The Old Town

Many of the buildings in Takayama’s Old Town have been preserved from the Edo Period (1600-1868). It is like walking through a historical drama movie set. Only it is beautifully maintained and many of the buildings are working sake breweries, so it was a little like Disneyland for Super Sake Boy and I. When we chose to visit Takayama, we seriously had little idea that the area is very famous for its sake brewing and we were very surprised at the accessibility to these breweries. Most of them are in the narrow streets that make up the Old Town precinct. The other thing the area is famous for, is Hida Beef. Hida is the next town up the mountain from Takayama, and the beef is famous, not unlike Wagyu or Kobe. We set out to find out more about the local specialties and to see what else we could find.

I love adventuring in a new town, and after a very decent sleep-in, until 10am, our latest morning by far, (it was too bloody cold to get out of bed), we set off to see what we could find. Traditional handcrafts, zakka (kitschy, retro, cool stuff), wood and ceramics. So many beautiful things to look at. The most famous local handicraft is “sarubobo” さるぼぼ。Sarubobo means “saru” monkey and bobo “baby”, in the Takayama local dialect. These cute little dolls, with pointy arms and legs and no faces are everywhere. The reason they have no face is unknown, although it is suggested that grandmothers usually made the dolls for their grandchildren and chose to leave the faces blank so that children would use their imagination to give the doll a face. They are really cute. And ubiquitous.

Xon5EKfdSIex9UCuSJRteQ

After strolling around the shops, and given our late start to the day, we were hungry and looking for something warm and delicious to eat. We certainly found it. Kihachiro is a tiny restaurant, that specialises in Hida beef steamed buns. They also have curry and a few other things on the menu. We ordered at the front, and went in to sit along the counter. It was a very funky little place. Aesthetically charming, and along with our lunch, Super Sake Boy and I ordered a local sake and delicacy tasting plate. Wow…. This was super good. The curry was exceptional. The beef was melt in the mouth tender and the sauce was hearty and comforting. Perfectly cooked rice accompanied the dish. The boys really enjoyed the beef buns. The sake tasting plate came with three local sakes, the first was paired with local woodchip smoked edamame, the second with a Hida beef chutney type of thing (superb) and the third was paired with edamame that had been boiled in a rich consumme. The umami flavour was mind blowing. The whole meal was excellent. And, the girl who served us was so beautiful and very friendly, and SSB and I used the opportunity to have a conversation in Japanese, to the best of our ability. The Japanese are very complimentary when you try to speak their language. I have had many “あなたの日本語が上手です”. (your Japanese is good). It is very encouraging and motivating.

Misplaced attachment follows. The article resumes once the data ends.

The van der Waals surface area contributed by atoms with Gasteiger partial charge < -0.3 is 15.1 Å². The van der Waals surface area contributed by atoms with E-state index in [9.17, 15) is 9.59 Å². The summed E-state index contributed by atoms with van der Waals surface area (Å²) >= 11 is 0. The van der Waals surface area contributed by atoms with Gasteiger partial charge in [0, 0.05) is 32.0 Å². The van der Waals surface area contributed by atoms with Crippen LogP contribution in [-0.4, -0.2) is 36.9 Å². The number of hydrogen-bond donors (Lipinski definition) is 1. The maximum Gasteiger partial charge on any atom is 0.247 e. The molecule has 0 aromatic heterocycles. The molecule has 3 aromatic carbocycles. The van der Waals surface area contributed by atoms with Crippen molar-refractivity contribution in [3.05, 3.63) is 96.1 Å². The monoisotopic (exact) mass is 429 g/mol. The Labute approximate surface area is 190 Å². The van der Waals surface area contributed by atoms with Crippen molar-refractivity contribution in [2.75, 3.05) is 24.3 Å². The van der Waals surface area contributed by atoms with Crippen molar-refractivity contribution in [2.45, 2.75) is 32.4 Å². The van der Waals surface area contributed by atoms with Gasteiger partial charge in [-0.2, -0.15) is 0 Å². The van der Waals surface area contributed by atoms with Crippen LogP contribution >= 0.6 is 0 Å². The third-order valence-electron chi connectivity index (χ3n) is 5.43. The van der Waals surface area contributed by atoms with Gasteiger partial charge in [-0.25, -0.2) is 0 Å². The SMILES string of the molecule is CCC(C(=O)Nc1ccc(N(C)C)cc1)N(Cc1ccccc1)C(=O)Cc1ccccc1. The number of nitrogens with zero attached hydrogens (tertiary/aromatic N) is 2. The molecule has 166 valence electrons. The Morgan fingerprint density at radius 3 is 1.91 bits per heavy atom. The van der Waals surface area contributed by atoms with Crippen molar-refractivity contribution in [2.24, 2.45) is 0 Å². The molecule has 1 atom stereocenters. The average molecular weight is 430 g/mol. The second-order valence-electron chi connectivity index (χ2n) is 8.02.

After lunch we made our way to the Takayama Showa-kan. A museum of Showa era everyday items, set up like an old town. The Showa Period was 1926-1989, the reign of Emperor Hirohito. It encompasses the time of WW2 and a lot of Japanese pop-culture was born from this time. This, as well as American influence and massive leaps in technology make this era one of great interest. The museum was very cool. So many recognisable things from my childhood and things I knew my Dad had been into. Original movie posters, so many cameras, reel to reels, records players, video games and toys. Furniture, a car, a school room, a family home living area, cafes, a doctor, a barber shop. Overload of funky, retro-ness. My uncle would have been in heaven with all the Walkmans, casette players, and music paraphernalia in general.

After the nuseum, we headed home. The kids were tired and cold. They all cosied up, the boys watching Japanese TV and the girls under the kotatsu. We headed out for two reasons. One, to scout of somewhere for dinner, and two, to see if the information office or the sake brewery was still open. I will leave the sake brewery story to my partner in crime….. and not bore you with the details of a mediocre dinner in a mediocre place…..

Advertisements

Leave a Reply

Fill in your details below or click an icon to log in:

WordPress.com Logo

You are commenting using your WordPress.com account. Log Out /  Change )

Google+ photo

You are commenting using your Google+ account. Log Out /  Change )

Twitter picture

You are commenting using your Twitter account. Log Out /  Change )

Facebook photo

You are commenting using your Facebook account. Log Out /  Change )

Connecting to %s